German migration watchdog accused of failure to detect fake refugee passports
Selective ID checks of refugees who were previously properly registered by the German Federal Office for Migration and Refugees (BAMF) in two German states revealed that a “significant proportion” of them were fake, German media reported.
In Bavaria, “numerous” refugee passports turned out to be counterfeit after local authorities seized a random sample of refugee documents and checked them, Bavarian Interior Minister Joachim Herrmann told German media, adding that in some cases the identity in the document was inconsistent with that of the document owner.
“I cannot understand why the office, which can easily carefully analyze each and every passport, did not detect these fake passports,” he told regional broadcasting station Inforadio RBB, adding that “we cannot accept this given the current situation and security in our country.”
Herrmann also stressed that he would raise the issue with federal authorities. “I want to discuss this problem with federal Interior Minister de Maiziere in the coming weeks, because this is simply not acceptable,” he said.
In the meantime, RBB reported that in one small Bavarian village alone, Garmisch-Partenkirchen, the investigators seized 19 fake refugee passports. At the same time, the real number of counterfeit documents is much higher, a spokesman for the Bavarian Interior Ministry, Oliver Platzer, said, adding that authorities do not check the refugees’ ID in many cases and just rely on data provided by BAMF.
Meanwhile, authorities in another German state, Mecklenburg-Western Pomerania, also launched a massive ID check among refugees. About 3,300 refugee passports are now being re-analyzed by regional authorities. Some 140 of them have already been proven to be counterfeit and the owners of three fake documents are suspected of having links to Islamic State (IS, formerly ISIS/ISIL) terrorist group.
In the German state of Brandenburg, regional public prosecutor, Erado Rautenberg, is now demanding that BAMF hand over 18,000 refugee ID records to the local law enforcement for checks. Rautenberg wants to investigate a number of cases dating back to the end of 2015, when refugees arriving in Brandenburg were not properly identified by police due to “personnel constraints.”
“I want to know who is here,” Rautenberg told the broadcaster, RBB. “And if something were to happen, I do not want to blame myself for not having done all I could have to prevent it.”
The prosecutor already requested corresponding data from BAMF and even personally addressed BAMF head, Frank-Jurgen Weise, asking him to hand over the data. However, BAMF said that Brandenburg Prosecutor’s Office has no authority to request such information, adding that it is not obliged to hand over any personal data to law enforcement authorities, as reported by Die Welt.
It also rejected all accusations concerning its failure to detect fake passports. As a result, Rautenberg filed a complaint against BAMF to the court. Brandenburg’s Interior Minister Karlheinz Schroeter expressed his support to the prosecutor by saying that his demand was “absolutely legitimate and justified.”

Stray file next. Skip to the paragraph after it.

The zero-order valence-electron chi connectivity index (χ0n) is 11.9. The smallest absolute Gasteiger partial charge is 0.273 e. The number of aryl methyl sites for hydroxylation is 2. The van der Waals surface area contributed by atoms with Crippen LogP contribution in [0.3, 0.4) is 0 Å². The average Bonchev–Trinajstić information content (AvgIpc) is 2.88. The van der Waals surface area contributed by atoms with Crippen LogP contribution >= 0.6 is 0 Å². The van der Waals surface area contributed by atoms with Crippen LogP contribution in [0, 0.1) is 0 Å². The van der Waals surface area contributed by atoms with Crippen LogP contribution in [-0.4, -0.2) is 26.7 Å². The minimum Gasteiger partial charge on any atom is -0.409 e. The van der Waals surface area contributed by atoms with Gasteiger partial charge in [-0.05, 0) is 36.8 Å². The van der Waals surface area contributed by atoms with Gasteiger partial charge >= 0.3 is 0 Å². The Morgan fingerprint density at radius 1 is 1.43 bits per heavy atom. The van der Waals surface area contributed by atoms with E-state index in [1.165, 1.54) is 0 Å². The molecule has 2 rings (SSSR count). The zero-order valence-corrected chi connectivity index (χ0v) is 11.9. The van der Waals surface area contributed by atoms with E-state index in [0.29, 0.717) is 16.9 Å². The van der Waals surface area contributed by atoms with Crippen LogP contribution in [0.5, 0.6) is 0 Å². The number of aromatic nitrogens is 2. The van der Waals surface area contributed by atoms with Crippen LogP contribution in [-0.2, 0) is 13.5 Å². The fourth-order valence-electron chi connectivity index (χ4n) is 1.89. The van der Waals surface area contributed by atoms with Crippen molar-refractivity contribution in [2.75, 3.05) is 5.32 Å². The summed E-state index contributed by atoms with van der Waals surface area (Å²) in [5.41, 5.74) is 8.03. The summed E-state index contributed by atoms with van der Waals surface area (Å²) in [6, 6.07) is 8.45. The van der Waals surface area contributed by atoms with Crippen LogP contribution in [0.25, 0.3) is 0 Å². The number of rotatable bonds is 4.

“Rautenberg is right when he tries to use every opportunity to confirm refugees’ identities for certain,” Schroeter told DPA, adding that “if accusations against the BAMF are proven to be true, it would be a very serious issue.”
The issue will also be raised at the next German Interior Ministers’ conference, Die Welt reported.
The accusations against BAMF come less than a week after three Syrian nationals were arrested in northern Germany on suspicion of having ties with IS and arriving in Germany to carry out a terrorist attack.
Last week, German Interior Minister Thomas de Maiziere told German daily Bild that some 520 people in Germany are capable of committing “unexpected” and potentially “high-profile” terrorist attacks inspired by Islamism, calling the current number of potential terrorists in Germany the highest in history.
The minister also added that the threat is particularly pronounced in terms of foreign hit-teams that came to Germany from abroad.
Earlier, US law enforcement agencies reported that Islamic State terrorists are able to print authentic Syrian passports and have plenty of blanks, adding that fraudulent passports would help terrorist infiltrators pose as refugees from Syria.
German media stressed that it was already well-known that some of the refugees, who arrived in Germany in 2015, had fake passports. German NDR news outlet also draws attention to the fact that most asylum-seekers did not have any documents at all, when they arrived in Germany.
In 2015, Germany accepted more than a million refugees. Up to 300,000 asylum-seekers are expected to arrive in Germany this year, Frank-Jurgen Weise, head of BAMF said last month.